How come the plague spread to certain regions?

I have a historical atlas (Atlas of World History, ed by Jeremy Black, published by Dorling-Kindersley, 2000). It has a map (p. 72-73) showing the spread of bubonic plague during the 14th century. It shows the plague outbreaks starting in Pagan (Burma) and Yunnan (China), spreading to the rest of China, then along the silk roads to the Middle East, then to North Africa and Europe.

Persia, India, Ethiopia, Sub-Saharan Africa, and SE Asia all seem to be free of the plague, though. How come? I thought Persia, India, and SE Asia all traded with Europe/China. And weren’t there trading contacts between North Africa and Sub-Saharan Africa? Is the map just simplifying things too much? Was there something specific to the infected regions that made them more susceptible to plague? Thanks.

Once the plague became known, trading contacts with infected areas were cut off. I seem to remember that the European infection was traced to a single carrier bag of clothes.

Some of these areas remained free of plague because the contacts with other areas were few and involved lengthy journeys. If the travellers were infected, or their goods carried infected rats, then they would die before they got to their destination. The plague entered Europe when a ship carrying infected merchants from Caffa tried to dock in Genoa. They were refused permission to dock, but they were close enough to land for the rats to get ashore. Since the plague vector was totally unknown, there were no attempts to stop the rats.

There were also areas of Europe that remained free of plague. Some just got lucky. You also have to consider that once the population died off to the point that the fleas couldn’t easily transfer hosts, the plague died off. If you look at population densities, you will see some correlations. Not a lot of them, but some.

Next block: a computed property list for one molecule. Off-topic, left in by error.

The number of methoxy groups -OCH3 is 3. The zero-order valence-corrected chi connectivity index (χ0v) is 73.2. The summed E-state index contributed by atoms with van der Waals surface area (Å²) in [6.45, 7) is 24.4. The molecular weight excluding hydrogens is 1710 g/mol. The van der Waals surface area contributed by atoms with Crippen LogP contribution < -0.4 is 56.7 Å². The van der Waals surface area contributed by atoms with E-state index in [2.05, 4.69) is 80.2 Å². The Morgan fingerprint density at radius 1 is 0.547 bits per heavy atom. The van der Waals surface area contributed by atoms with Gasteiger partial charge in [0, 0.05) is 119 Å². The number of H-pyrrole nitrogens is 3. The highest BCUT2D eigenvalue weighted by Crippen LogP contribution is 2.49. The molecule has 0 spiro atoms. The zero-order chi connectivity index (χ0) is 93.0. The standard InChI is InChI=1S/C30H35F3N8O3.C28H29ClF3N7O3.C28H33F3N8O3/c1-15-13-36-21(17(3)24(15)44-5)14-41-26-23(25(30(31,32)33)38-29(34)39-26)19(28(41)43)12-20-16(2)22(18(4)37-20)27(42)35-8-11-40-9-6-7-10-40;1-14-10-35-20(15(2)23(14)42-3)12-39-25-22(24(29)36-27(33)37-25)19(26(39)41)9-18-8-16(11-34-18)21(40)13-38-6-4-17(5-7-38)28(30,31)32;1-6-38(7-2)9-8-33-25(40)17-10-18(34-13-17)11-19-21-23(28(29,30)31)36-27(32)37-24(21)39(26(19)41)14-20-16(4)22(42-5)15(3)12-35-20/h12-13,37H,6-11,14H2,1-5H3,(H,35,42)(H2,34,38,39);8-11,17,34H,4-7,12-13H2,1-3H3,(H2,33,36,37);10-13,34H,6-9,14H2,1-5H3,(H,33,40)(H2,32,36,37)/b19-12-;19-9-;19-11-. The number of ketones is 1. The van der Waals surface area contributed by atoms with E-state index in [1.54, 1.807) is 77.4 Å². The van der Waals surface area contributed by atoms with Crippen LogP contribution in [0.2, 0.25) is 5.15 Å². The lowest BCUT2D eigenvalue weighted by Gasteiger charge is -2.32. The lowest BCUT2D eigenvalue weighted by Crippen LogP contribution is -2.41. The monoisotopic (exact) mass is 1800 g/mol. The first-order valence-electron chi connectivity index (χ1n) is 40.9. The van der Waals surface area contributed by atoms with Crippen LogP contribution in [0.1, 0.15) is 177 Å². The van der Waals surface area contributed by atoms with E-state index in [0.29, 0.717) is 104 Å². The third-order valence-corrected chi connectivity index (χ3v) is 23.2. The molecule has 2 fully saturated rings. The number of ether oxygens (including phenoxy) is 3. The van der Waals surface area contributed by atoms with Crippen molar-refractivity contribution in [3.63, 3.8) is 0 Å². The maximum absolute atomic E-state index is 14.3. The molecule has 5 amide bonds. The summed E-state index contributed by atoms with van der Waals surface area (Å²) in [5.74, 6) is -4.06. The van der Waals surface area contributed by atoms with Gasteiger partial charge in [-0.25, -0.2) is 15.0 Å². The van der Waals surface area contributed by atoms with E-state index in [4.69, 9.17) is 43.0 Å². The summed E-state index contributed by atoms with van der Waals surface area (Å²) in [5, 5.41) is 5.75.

If you’re particularly interested in the subject, a book I highly recommend is Guns, Germs and Steel, by Jared Diamond.

Thanks. I’ll check it out.

It should be noted that some places probably did have plague–we just have no written records from these areas.

Either they were destroyed, or censored, or were never made, or the citizens had no written language.

This may be true about portions of Sub-Saharan Africa, but Ethiopia, Persia, India, and SE Asia all had written languages, and I think there’s plenty of historical documentation from these areas, isn’t there? Why would records here be destroyed as opposed to places in Europe or the Middle East? (China, I understand has always had extensively detailed historical records, so I’m leaving them out).

Ethiopia had religious fighting since the time of the plague. Since most historical records were in the keeping of religious groups, I could readily see some or all records of that era vanishing.

And China has had several periods of widespread book burning for political reasons, although the admirable Chinese record of widespread literacy greatly offsets this.